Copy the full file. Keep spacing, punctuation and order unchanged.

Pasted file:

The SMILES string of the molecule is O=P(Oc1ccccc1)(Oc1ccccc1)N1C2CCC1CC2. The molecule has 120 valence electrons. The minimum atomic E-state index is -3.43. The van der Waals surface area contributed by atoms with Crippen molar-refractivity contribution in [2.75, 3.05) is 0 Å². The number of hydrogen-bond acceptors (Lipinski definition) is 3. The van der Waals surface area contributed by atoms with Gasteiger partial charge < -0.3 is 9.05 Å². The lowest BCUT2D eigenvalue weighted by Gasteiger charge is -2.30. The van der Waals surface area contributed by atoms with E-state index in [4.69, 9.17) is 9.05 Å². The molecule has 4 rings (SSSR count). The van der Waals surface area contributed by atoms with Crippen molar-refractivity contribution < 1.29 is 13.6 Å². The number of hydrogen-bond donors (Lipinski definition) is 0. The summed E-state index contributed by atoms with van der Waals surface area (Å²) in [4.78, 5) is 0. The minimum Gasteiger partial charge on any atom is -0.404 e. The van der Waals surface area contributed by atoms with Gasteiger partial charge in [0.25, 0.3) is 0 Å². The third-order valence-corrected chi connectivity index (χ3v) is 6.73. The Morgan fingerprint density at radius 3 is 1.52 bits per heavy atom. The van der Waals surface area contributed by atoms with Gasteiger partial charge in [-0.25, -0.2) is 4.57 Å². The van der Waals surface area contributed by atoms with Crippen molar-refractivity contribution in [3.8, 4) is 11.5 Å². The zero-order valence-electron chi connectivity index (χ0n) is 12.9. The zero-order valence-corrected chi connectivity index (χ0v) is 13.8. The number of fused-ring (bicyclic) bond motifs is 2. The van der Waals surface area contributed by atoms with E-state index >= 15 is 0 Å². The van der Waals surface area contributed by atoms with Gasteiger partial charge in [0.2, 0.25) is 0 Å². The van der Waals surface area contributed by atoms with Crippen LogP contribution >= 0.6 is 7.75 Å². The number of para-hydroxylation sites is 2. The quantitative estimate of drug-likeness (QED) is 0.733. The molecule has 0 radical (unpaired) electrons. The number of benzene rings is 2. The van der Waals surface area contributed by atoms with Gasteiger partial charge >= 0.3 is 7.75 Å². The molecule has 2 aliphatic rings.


The SMILES string of the molecule is O=P(Oc1ccccc1)(Oc1ccccc1)N1C2CCC1CC2. The molecule has 120 valence electrons. The minimum atomic E-state index is -3.43. The van der Waals surface area contributed by atoms with Crippen molar-refractivity contribution in [2.75, 3.05) is 0 Å². The number of hydrogen-bond acceptors (Lipinski definition) is 3. The van der Waals surface area contributed by atoms with Gasteiger partial charge < -0.3 is 9.05 Å². The lowest BCUT2D eigenvalue weighted by Gasteiger charge is -2.30. The van der Waals surface area contributed by atoms with E-state index in [4.69, 9.17) is 9.05 Å². The molecule has 4 rings (SSSR count). The van der Waals surface area contributed by atoms with Crippen molar-refractivity contribution < 1.29 is 13.6 Å². The number of hydrogen-bond donors (Lipinski definition) is 0. The summed E-state index contributed by atoms with van der Waals surface area (Å²) in [4.78, 5) is 0. The minimum Gasteiger partial charge on any atom is -0.404 e. The van der Waals surface area contributed by atoms with Gasteiger partial charge in [0.25, 0.3) is 0 Å². The third-order valence-corrected chi connectivity index (χ3v) is 6.73. The Morgan fingerprint density at radius 3 is 1.52 bits per heavy atom. The van der Waals surface area contributed by atoms with Gasteiger partial charge in [-0.25, -0.2) is 4.57 Å². The van der Waals surface area contributed by atoms with Crippen molar-refractivity contribution in [3.8, 4) is 11.5 Å². The zero-order valence-electron chi connectivity index (χ0n) is 12.9. The zero-order valence-corrected chi connectivity index (χ0v) is 13.8. The number of fused-ring (bicyclic) bond motifs is 2. The van der Waals surface area contributed by atoms with E-state index >= 15 is 0 Å². The van der Waals surface area contributed by atoms with Gasteiger partial charge in [0.2, 0.25) is 0 Å². The van der Waals surface area contributed by atoms with Crippen LogP contribution >= 0.6 is 7.75 Å². The number of para-hydroxylation sites is 2. The quantitative estimate of drug-likeness (QED) is 0.733. The molecule has 0 radical (unpaired) electrons. The number of benzene rings is 2. The van der Waals surface area contributed by atoms with Gasteiger partial charge >= 0.3 is 7.75 Å². The molecule has 2 aliphatic rings.